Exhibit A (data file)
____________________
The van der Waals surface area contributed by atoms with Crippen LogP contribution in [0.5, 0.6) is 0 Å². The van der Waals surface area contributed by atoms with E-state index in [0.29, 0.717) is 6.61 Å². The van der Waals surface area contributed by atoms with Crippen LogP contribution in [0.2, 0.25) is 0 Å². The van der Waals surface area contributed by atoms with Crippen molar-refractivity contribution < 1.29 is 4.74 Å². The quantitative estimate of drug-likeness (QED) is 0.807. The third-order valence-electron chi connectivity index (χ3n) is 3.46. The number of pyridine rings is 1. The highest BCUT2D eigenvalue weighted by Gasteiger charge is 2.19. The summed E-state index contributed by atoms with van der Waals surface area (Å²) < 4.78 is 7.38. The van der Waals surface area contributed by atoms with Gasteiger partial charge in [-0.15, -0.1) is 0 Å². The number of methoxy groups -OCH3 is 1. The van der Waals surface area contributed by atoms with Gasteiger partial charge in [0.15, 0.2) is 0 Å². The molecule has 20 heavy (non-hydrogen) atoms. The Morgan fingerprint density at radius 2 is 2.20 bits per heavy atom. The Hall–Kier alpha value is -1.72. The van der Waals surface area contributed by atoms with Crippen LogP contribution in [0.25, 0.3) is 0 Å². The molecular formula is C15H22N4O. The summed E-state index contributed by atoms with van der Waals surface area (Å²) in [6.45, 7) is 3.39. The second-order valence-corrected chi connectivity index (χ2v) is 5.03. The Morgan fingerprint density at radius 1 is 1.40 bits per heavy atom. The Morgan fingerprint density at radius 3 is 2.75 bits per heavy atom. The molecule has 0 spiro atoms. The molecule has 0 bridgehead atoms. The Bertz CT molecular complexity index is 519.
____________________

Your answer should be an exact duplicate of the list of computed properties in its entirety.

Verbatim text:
The van der Waals surface area contributed by atoms with Crippen LogP contribution in [0.5, 0.6) is 0 Å². The van der Waals surface area contributed by atoms with E-state index in [0.29, 0.717) is 6.61 Å². The van der Waals surface area contributed by atoms with Crippen LogP contribution in [0.2, 0.25) is 0 Å². The van der Waals surface area contributed by atoms with Crippen molar-refractivity contribution < 1.29 is 4.74 Å². The quantitative estimate of drug-likeness (QED) is 0.807. The third-order valence-electron chi connectivity index (χ3n) is 3.46. The number of pyridine rings is 1. The highest BCUT2D eigenvalue weighted by Gasteiger charge is 2.19. The summed E-state index contributed by atoms with van der Waals surface area (Å²) < 4.78 is 7.38. The van der Waals surface area contributed by atoms with Gasteiger partial charge in [-0.15, -0.1) is 0 Å². The number of methoxy groups -OCH3 is 1. The van der Waals surface area contributed by atoms with Gasteiger partial charge in [0.15, 0.2) is 0 Å². The molecule has 20 heavy (non-hydrogen) atoms. The Morgan fingerprint density at radius 2 is 2.20 bits per heavy atom. The Hall–Kier alpha value is -1.72. The van der Waals surface area contributed by atoms with Crippen LogP contribution in [0.25, 0.3) is 0 Å². The molecular formula is C15H22N4O. The summed E-state index contributed by atoms with van der Waals surface area (Å²) in [6.45, 7) is 3.39. The second-order valence-corrected chi connectivity index (χ2v) is 5.03. The Morgan fingerprint density at radius 1 is 1.40 bits per heavy atom. The Morgan fingerprint density at radius 3 is 2.75 bits per heavy atom. The molecule has 0 spiro atoms. The molecule has 0 bridgehead atoms. The Bertz CT molecular complexity index is 519.